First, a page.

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Old 08-02-2019, 02:16 PM   #13
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Quote:
Originally Posted by Cincyguy63 View Post
The WR of less than 3.5% is something I've seen quoted frequently here and other places. I use it in the simplest of terms ie if I amass a cash generating machine using my investment nest egg of say$3M (not including house, emergency cash etc) a 3.0% withdrawal nets me 90k + 20k (side gigs) gross per year. That's below what my planned net annual expenses would look like in retirement so that would mean a material change in lifestyle. But if I keep exposure to the markets of something within reason, I assume returns should be 4-5%+ or - per year supporting a 4% WR. The fear would be I am sacrificing my golden years for the sake of leaving behind a much larger inheritance than I would want.

I do have an estate plan in place that would move our wealth into a trust for my kids.
To begin with, less than 3.5% is pretty close to bulletproof... I recall reading that 4% is really 4.5% so 3.5% gives you lots of leeway.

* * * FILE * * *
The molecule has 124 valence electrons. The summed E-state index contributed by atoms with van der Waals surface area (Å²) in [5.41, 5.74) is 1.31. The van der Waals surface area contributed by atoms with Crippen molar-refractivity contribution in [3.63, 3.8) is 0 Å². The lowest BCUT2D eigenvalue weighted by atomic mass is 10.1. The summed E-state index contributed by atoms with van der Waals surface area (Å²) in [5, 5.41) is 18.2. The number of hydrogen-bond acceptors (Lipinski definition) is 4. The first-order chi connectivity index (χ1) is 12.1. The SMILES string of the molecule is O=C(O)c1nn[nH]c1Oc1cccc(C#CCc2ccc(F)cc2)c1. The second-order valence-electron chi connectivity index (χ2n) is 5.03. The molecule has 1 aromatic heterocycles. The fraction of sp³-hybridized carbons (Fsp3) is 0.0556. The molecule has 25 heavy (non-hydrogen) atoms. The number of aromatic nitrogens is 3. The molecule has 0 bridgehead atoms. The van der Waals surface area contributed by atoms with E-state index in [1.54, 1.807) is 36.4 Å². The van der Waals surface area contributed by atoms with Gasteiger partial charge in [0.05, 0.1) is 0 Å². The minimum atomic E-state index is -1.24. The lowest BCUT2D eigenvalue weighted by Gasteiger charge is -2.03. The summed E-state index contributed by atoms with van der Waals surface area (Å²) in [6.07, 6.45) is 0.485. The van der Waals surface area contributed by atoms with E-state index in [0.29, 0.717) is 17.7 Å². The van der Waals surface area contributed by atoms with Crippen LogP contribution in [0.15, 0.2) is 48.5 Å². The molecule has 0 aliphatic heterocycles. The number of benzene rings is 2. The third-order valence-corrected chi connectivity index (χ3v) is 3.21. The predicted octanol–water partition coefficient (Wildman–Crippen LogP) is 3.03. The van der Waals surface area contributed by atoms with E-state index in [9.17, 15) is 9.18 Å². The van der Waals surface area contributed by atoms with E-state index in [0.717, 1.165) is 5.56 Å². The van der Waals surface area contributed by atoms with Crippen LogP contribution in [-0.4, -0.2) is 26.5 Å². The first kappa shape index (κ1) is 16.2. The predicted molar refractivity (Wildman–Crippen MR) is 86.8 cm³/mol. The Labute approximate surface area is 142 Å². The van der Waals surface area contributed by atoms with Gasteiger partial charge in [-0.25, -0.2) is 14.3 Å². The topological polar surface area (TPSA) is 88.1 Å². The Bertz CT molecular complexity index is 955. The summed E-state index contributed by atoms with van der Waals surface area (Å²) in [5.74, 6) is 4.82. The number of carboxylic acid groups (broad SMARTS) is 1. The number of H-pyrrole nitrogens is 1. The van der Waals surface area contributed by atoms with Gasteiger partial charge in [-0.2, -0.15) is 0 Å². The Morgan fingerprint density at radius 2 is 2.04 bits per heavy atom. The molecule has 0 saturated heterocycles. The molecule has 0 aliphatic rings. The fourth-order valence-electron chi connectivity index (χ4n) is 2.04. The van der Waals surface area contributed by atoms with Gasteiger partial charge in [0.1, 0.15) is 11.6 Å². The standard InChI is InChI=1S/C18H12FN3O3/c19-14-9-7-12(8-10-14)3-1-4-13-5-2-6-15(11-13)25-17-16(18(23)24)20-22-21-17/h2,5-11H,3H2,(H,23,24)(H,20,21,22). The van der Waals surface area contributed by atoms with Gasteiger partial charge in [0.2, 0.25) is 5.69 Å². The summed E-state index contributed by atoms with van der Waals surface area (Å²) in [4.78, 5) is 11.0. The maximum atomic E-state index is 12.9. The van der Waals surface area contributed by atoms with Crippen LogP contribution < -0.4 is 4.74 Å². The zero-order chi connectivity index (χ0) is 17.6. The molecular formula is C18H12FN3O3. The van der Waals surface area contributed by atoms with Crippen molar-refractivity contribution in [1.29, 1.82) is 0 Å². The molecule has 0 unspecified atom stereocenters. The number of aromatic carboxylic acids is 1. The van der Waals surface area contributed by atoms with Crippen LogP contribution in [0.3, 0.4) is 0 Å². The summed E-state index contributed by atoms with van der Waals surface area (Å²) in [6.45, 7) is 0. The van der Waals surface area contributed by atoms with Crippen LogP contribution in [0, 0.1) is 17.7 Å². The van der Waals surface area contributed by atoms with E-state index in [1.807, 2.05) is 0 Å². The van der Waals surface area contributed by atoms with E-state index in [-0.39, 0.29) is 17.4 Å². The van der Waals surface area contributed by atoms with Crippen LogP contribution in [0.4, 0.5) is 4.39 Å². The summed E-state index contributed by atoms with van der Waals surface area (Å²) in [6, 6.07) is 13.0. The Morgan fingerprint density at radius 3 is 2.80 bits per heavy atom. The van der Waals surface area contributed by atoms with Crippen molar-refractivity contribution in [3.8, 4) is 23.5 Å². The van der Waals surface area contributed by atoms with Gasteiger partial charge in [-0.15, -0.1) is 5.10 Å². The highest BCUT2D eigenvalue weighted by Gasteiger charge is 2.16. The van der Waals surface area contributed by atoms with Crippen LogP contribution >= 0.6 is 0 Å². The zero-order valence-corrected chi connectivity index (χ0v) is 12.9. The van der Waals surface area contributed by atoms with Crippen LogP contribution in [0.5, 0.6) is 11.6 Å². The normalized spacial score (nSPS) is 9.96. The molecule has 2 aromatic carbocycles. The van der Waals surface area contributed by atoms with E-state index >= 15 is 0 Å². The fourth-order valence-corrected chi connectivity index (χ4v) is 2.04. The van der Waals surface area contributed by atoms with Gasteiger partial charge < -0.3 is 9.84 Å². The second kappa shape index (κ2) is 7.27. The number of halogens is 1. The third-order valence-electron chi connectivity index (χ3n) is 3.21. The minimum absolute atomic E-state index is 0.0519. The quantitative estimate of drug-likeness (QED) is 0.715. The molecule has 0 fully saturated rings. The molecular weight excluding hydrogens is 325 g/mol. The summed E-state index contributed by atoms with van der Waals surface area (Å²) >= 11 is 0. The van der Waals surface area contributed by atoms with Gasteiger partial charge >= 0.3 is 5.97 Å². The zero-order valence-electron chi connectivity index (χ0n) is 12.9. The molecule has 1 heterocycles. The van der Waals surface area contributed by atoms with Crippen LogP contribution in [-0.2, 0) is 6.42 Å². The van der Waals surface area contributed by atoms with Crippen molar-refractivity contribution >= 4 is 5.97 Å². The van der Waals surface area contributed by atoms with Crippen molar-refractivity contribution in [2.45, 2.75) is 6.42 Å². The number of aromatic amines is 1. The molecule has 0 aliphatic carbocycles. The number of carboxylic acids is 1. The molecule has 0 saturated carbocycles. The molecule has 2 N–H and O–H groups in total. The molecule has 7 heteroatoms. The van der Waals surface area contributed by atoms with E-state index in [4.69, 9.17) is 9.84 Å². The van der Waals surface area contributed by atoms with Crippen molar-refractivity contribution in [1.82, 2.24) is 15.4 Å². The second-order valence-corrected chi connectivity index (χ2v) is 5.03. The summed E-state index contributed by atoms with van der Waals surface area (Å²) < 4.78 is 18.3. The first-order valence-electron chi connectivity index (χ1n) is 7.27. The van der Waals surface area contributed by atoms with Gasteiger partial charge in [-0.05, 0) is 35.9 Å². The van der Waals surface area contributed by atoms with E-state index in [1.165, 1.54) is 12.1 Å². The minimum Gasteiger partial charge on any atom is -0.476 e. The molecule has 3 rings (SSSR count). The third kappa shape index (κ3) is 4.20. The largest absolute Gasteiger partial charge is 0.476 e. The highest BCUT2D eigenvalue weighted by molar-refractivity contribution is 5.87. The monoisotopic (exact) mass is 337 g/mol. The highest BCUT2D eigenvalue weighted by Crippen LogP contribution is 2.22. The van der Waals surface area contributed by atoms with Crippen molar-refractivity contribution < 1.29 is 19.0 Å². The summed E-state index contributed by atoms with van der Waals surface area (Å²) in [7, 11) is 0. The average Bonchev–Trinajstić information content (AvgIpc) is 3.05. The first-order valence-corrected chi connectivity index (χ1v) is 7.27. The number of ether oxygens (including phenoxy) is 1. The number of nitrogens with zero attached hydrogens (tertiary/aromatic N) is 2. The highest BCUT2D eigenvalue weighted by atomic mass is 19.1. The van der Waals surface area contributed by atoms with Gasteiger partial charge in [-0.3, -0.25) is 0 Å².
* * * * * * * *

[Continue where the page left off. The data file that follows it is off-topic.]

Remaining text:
If you retire at 59 and the $40k of SS is at 66 then you would have 7 years before SS... or $280k at $40k a year. You'll have $2.7m at retirement. Subtract a side fund of $280k to replace SS for 59-66 and that leaves you $2,420k.

If you spend $135k and have $40k covered by SS (or the side fund) then your gap is $95k which is a 3.9% WR.... sufficient IMO since it ignores the side gig money... (probably more like 3.8% with the side gig money included). FIRECalc shows 96.6% success in that scenario with no side gig money... and 99.2% if you can limit spending to $132,970 (check out the Investigate tab).

And working until 60 bumps the 96.6% success rate up to 100% at $135k spending.

If you have some flexibility in the $135k spending number I think you are good to go at 59 if you prefer... or perhaps even earlier.